Friday, November 28, 2014

Oh My, how things do change.

Wow, none of these things were true in my life before.

In Vientiane:

1.  I wake up at 6 am every morning.

2.  I travel alone on my breaks.     

3.  I've learned how to avoid being chased by possibly rabid dogs every day. 

4.  I have a soundcloud.  https://soundcloud.com/lost-in-lao

5.  I have a motorcycle (sorry mom), which Erica and I alternate using.  

6.  I do yoga.  

7.  I find the social dynamics here incredibly hard, which is why I've started an Amish partnership with Erica.   

8.  I don't drink or go out.

9.  I lift weights.

10.  I teach children about improper fractions.  

I don't think these things will be true forever, it just amazes me how your life can be so different than what it was just months before.  All these seemingly disparate parts of my life right now fit very well together.   I don't forsee motorcycles in my future past Lao.  It's just what makes sense here (and is ironically safest).  Some things, however, I'd like to keep around.  

I don't think I came to Lao to make a billion more friends or fall in love.  I think I came here to have a very quiet life for a year and learn how to teach.  I'm thankful for Erica and others here, for learning how to do things I never thought I would (like improper fractions and yoga), and for the experience to teach my students.

Thanksgiving with my roommates and other friends:


Invention Convention and (sort of) good behavior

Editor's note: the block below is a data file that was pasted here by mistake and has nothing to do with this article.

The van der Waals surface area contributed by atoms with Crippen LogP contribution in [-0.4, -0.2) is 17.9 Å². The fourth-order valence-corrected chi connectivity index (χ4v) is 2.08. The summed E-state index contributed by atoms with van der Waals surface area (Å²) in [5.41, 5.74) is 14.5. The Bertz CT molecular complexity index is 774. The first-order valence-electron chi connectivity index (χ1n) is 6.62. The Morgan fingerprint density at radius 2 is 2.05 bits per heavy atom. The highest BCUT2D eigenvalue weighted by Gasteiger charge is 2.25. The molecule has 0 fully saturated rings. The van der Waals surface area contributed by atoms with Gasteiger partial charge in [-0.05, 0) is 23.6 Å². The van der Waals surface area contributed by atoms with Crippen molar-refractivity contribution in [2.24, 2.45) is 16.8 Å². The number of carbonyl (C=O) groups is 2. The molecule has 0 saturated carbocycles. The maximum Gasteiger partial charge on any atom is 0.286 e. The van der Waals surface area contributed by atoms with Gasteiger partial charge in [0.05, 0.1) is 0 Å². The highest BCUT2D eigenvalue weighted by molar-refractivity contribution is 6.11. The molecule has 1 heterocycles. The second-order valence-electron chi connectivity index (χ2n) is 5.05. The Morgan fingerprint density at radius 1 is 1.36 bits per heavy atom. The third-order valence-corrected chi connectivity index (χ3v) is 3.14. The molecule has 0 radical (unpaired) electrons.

None of my students won at the invention convention but I give them an A+ for effort.  Especially the inventors of the "Party Bus."  




 Please note my student Ford who has dramatically flung himself on the ground rather than standing up.
Apathetic Party-bussers. 





I've implemented a reward system that gives groups of students points each day if they (mostly) don't behave like rabid hamsters.  The "Dolphins" were the first to reach 20 tallies and get their pizza.  


And the daily comedy of teaching fourth graders...including improvising really stupid stories to serve as models.  And probably misspelling "Sqwuack!" but being happy that it's on the board, nonetheless.  


And when you find a secret, hidden note from a student who you thought despised you.




Friday, November 21, 2014

Words. Pictures to come.

Your resident part-time blogger, accidental luddite, and street sociologist is back!  I almost have a computer again in my life!  While Erica is in Korea, I am using hers.  When she returns, she will return with a computer for me, which is a delightful feat of physics.

So much has happened, reader, since last we spoke!  For Halloween, I masqueraded as a triumphant, disheveled, and much-frizzled Ms. Frizzle along with Erica.  We made a magic school bus out of yellow classroom paper.  At an expat party on Saturday, we danced all night in our hamburger-themed dresses.  In retrospect, I should probably have watched "Frozen" and come dressed as queen Elsa or whatever so that my students would fully love me.  I was actually smitten with my Halloween costume this year.  This was probably the best Halloween since my senior year of college when my friend Kari and I dressed like King Arthur of Britons and Patsy from Monty Python's Holy Grail.